It’s here – a thrilling new feature highlighting words that cause confusion or tend to get misused.
I got the idea because of the number of times, in my freelance work for several writers’ advisory services, I came across writers using ‘scrapping’ instead of ‘scraping’ (e.g. falling and scraping one’s knee). I thought it was rather bizarre because surely the ‘pp’ would indicate to anyone that it would change the sound of the word completely. But it cropped up so often I even started to doubt myself and had to double-check that ‘scrapping’ actually wasn’t a little-known variation. Thankfully for my sanity, it wasn’t!
So for the inaugural word. This extract comes from an article on the Ryder Cup golf tournament in a recent (30 October 2012) Sunday Times Sport section. Five points to those who spot the error:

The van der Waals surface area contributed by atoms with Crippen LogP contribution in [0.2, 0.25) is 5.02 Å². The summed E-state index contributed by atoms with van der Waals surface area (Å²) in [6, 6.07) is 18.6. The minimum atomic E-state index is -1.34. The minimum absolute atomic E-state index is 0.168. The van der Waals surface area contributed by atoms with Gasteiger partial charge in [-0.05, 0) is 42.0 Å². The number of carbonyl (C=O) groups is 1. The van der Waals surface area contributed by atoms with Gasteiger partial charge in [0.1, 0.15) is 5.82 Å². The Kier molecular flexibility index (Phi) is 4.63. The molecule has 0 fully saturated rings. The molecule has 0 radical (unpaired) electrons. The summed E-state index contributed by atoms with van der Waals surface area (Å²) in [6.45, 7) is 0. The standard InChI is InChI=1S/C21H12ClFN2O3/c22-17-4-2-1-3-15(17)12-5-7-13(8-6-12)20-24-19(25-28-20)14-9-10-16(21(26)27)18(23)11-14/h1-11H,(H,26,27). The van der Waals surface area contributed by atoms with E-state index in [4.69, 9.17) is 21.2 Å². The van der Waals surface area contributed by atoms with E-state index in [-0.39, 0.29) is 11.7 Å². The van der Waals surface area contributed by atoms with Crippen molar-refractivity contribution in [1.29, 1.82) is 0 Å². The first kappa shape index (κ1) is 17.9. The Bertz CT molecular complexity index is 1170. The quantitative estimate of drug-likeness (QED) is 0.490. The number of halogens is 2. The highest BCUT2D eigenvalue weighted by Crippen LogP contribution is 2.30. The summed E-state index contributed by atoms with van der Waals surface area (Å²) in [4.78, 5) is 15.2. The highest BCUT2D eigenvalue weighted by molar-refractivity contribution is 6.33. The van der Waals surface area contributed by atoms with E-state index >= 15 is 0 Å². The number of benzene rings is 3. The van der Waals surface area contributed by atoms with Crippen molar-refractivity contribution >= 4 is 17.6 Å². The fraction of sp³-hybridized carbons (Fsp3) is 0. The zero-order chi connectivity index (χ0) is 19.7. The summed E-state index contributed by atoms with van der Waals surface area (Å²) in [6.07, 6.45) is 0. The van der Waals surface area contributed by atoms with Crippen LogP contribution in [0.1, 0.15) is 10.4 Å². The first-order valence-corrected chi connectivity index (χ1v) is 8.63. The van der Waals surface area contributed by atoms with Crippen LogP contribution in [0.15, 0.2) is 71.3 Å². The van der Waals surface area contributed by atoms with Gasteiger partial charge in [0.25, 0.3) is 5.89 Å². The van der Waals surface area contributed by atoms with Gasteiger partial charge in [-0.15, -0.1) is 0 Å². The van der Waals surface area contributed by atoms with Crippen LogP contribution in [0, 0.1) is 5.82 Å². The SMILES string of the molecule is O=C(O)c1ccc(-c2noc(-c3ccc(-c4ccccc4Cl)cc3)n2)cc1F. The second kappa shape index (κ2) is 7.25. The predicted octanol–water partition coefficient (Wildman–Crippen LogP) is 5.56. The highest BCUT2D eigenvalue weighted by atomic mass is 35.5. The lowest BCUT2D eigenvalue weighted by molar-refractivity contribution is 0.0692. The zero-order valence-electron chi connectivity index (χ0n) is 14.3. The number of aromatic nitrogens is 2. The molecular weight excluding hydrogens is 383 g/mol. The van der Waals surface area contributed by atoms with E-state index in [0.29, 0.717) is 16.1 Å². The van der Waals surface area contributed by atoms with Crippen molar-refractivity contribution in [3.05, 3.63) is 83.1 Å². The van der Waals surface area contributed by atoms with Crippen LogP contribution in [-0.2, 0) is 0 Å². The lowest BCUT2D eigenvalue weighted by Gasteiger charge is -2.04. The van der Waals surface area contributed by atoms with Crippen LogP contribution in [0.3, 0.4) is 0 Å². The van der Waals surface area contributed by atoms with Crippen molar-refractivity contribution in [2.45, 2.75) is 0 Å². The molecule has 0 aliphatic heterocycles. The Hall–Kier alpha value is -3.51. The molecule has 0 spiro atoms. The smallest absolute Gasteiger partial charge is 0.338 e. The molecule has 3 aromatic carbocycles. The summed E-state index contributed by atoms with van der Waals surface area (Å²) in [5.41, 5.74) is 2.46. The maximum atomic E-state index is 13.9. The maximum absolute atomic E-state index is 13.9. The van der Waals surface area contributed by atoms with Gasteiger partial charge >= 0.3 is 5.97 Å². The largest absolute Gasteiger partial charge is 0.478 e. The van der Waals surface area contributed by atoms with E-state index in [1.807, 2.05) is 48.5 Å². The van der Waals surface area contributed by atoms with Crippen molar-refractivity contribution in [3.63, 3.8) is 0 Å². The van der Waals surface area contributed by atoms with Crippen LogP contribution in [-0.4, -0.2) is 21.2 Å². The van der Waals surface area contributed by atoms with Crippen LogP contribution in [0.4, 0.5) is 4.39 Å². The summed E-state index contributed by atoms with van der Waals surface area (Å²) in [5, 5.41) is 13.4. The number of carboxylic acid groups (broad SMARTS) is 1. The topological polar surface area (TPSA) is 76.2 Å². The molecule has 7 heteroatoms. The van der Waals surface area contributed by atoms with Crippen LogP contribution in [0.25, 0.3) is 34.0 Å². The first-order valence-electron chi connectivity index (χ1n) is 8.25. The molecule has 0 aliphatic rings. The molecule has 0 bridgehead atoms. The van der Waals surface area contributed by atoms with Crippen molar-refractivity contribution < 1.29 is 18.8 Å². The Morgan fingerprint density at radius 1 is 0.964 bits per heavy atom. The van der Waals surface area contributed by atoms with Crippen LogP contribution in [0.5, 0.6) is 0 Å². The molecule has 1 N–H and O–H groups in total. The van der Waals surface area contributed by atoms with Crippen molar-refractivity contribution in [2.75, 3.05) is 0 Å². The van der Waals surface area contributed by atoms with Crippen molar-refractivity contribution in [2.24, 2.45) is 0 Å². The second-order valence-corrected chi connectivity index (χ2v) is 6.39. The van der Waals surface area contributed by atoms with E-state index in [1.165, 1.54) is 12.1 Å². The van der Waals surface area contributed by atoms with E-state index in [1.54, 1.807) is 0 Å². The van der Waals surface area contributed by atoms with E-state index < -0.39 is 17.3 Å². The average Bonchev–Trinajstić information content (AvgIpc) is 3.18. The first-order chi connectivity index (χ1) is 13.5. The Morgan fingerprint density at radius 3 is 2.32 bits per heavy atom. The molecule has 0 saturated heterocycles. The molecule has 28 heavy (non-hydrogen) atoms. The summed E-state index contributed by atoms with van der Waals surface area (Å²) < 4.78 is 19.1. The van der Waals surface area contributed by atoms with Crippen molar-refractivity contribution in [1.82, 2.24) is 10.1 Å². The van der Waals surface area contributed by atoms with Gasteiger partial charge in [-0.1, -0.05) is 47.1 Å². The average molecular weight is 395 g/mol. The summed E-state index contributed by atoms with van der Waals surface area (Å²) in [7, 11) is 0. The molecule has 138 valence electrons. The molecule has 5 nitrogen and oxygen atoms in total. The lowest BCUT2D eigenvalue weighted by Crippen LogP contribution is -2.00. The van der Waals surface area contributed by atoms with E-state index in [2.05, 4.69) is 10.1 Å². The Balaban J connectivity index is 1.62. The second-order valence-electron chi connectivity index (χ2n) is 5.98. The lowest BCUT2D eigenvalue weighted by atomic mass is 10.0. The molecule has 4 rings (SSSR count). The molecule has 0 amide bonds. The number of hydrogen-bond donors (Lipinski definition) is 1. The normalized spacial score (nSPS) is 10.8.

‘The course has been set up to encourage those players who hit the ball long and make plenty of birdies and although Europe’s small army of captains and lieutenants thought this might work in their favour, that’s not how it has transpired.’
Transpire does not refer to how things turn out, as it is used here. It means ‘come to be known’, referring to facts which come to light. You might say we thought the golf course would be prepared to suit both teams, then someone overheard the ground staff talking and it transpired that it was set up for the Americans. The Sunday Times usage is wrong but very commonly seen.